With the 2016 race already under way, the voting wars continue in the states, but with a significant drop-off in new restrictions in 2015, according to a new analysis by the Brennan Center for Justice at NYU School of Law.
Since the 2010 election, however, 21 states have new laws making it harder to vote — and in 14 states, next year will be the first time these rules are in effect for a presidential election, which is marked by high turnout.
At the same time, there is also solid momentum on reforms to improve the voter registration process this year. In recent months, Oregon enacted a significant new law that will automatically sign up citizens. Several other states have seen proposals to adopt online registration. In fact, for the third year in a row, bills to expand voters’ access to the ballot box outpace those to restrict voting.
Overall, since the 2012 election, 23 states plus the District of Columbia passed new laws to improve voting. This has not necessarily put voters ahead of where they have been in recent years, however, because restrictive legislation continues to make it harder for voters to participate.
In the 2015 legislative session, there have been at least:
- 113 restrictive voting bills introduced in 33 states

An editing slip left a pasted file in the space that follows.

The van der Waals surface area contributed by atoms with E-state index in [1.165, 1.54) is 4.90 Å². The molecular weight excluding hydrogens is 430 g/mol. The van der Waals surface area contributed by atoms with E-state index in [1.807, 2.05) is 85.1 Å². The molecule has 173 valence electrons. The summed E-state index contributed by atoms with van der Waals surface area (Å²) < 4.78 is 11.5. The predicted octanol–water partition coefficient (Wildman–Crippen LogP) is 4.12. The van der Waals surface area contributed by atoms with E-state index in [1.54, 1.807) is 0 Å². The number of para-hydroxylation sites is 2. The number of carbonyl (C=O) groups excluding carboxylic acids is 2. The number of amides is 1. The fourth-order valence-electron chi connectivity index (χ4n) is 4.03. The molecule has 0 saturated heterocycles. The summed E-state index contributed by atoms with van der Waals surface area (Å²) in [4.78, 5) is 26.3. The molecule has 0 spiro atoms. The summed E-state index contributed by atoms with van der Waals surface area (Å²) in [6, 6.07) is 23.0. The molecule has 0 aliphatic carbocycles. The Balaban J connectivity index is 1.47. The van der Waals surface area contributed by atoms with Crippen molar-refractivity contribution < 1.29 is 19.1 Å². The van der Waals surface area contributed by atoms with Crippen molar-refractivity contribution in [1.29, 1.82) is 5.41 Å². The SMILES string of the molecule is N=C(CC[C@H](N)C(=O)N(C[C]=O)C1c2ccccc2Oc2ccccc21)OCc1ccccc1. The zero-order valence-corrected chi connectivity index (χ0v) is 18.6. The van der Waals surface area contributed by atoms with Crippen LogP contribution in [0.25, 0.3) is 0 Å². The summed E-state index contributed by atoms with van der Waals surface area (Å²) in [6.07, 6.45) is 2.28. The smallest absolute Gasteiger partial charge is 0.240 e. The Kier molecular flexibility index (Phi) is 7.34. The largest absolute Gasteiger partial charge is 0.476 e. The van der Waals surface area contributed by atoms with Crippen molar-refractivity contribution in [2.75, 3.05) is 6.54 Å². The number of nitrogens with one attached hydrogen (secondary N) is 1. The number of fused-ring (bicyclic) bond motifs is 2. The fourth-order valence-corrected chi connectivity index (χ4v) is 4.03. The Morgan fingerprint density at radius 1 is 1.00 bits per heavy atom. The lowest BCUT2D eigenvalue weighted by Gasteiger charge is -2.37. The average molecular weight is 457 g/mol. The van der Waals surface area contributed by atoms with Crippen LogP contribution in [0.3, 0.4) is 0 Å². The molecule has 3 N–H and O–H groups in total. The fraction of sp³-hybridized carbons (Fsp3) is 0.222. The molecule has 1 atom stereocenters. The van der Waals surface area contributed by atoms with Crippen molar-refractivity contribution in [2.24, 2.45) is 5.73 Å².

- 1 voter ID bill passed in North Dakota
- 464 bills to enhance voting access introduced in 48 states plus the District of Columbia
- 14 bills to improve voting passed in 11 states, plus the District of Columbia
“Heading into the 2016 election, politicians continue to waste time fighting over restrictive voting laws,” said Myrna Pérez, deputy director of the Brennan Center’s Democracy Program. “Instead, we must improve the voting system. Several states are moving in the right direction. Next year, let’s make sure every eligible American can make their voice heard. ”
Voting Wars Continue, But With Less Output
Voter ID is still at the forefront of the voting wars, and it remains largely a partisan issue, according to the Brennan Center’s analysis. Nearly half the restrictive bills introduced this session are voter ID-related, and most have Republican-only sponsorship. Only one restrictive bill has been enacted thus far. North Dakota passed a bill making its voter ID law even more restrictive, permitting only four forms of ID. But voter ID requirements failed in several states, including Arkansas, Maine, Missouri, Nebraska, New Mexico, and Nevada, which had a rancorous fight.
Momentum on Registration Reform
In March, Oregon passed a breakthrough law to modernize voter registration by automatically registering eligible citizens who have driver’s licenses (and do not ask to remain unregistered). Oregon’s law triggered a surge of similar proposals from 14 states and the District of Columbia. Another popular reform this year is online registration, which continues to receive bipartisan support, with bills passing in Florida, New Mexico, and Oklahoma. Vermont also passed a bipartisan Election Day registration bill, and Indiana passed legislation allowing state agencies that issue SNAP and TANF benefits to electronically transfer voter registration information to election officials.